The world's first wiki where authorship really matters (Nature Genetics, 2008). Due credit and reputation for authors. Imagine a global collaborative knowledge base for original thoughts. Search thousands of articles and collaborate with scientists around the globe.

wikigene or wiki gene protein drug chemical gene disease author authorship tracking collaborative publishing evolutionary knowledge reputation system wiki2.0 global collaboration genes proteins drugs chemicals diseases compound
Hoffmann, R. A wiki for the life sciences where authorship matters. Nature Genetics (2008)

The effect of monensin against swine dysentery.

The use of monensin sodium against naturally transmitted swine dysentery was evaluated in 4-week-old piglets, with an average weight of 8 kg, over a period of 112 days. Three treatments were compared using between two and four pens per treatment and 12 pigs per pen. Monensin was administered via the feed, either immediately post weaning to four pens of pigs (T1), or after 12 days (T2, two pens). The T1 group received monensin at the rate of 100 ppm (days 0-56), 50 ppm (days 57-84) and 25 ppm until the end of the trial. In the other group monensin was given at 100 ppm (days 12-84) and at 50 ppm (days 85-112). Unmedicated feed was given to two pens (T3). The continuous administration of monensin from weaning was effective in the control or prevention of swine dysentery. A significant (P less than 0.05) improvement, in comparison with the other two groups, was observed in terms of mortality, diarrhoea score, average daily gain (ADG) and feed conversion ratio (FCR). There was a reduction in mortality, diarrhoea score/days and an improvement in growth performance parameters in pigs treated with monensin after the disease had been established, with ADG and FCR values significantly (P less than 0.05) different compared with the untreated controls.[1]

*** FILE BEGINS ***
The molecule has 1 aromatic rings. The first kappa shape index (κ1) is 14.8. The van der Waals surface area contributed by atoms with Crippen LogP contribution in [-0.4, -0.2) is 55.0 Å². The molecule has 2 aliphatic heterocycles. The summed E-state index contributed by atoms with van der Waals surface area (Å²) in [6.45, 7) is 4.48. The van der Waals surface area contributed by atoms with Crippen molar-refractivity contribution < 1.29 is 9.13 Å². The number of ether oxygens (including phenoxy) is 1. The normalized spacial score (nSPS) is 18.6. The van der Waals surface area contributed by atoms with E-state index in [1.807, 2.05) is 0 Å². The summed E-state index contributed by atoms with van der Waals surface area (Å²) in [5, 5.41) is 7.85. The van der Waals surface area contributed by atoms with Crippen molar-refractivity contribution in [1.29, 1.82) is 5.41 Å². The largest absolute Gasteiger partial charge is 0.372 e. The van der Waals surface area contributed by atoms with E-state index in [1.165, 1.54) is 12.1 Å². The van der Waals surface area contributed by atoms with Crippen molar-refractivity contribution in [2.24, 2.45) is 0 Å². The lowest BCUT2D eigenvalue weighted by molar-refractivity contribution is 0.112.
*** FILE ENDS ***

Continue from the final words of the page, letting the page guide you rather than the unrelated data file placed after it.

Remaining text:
1. The effect of monensin against swine dysentery. Kyriakis, S.C. Br. Vet. J. (1989) [Pubmed]
WikiGenes - Universities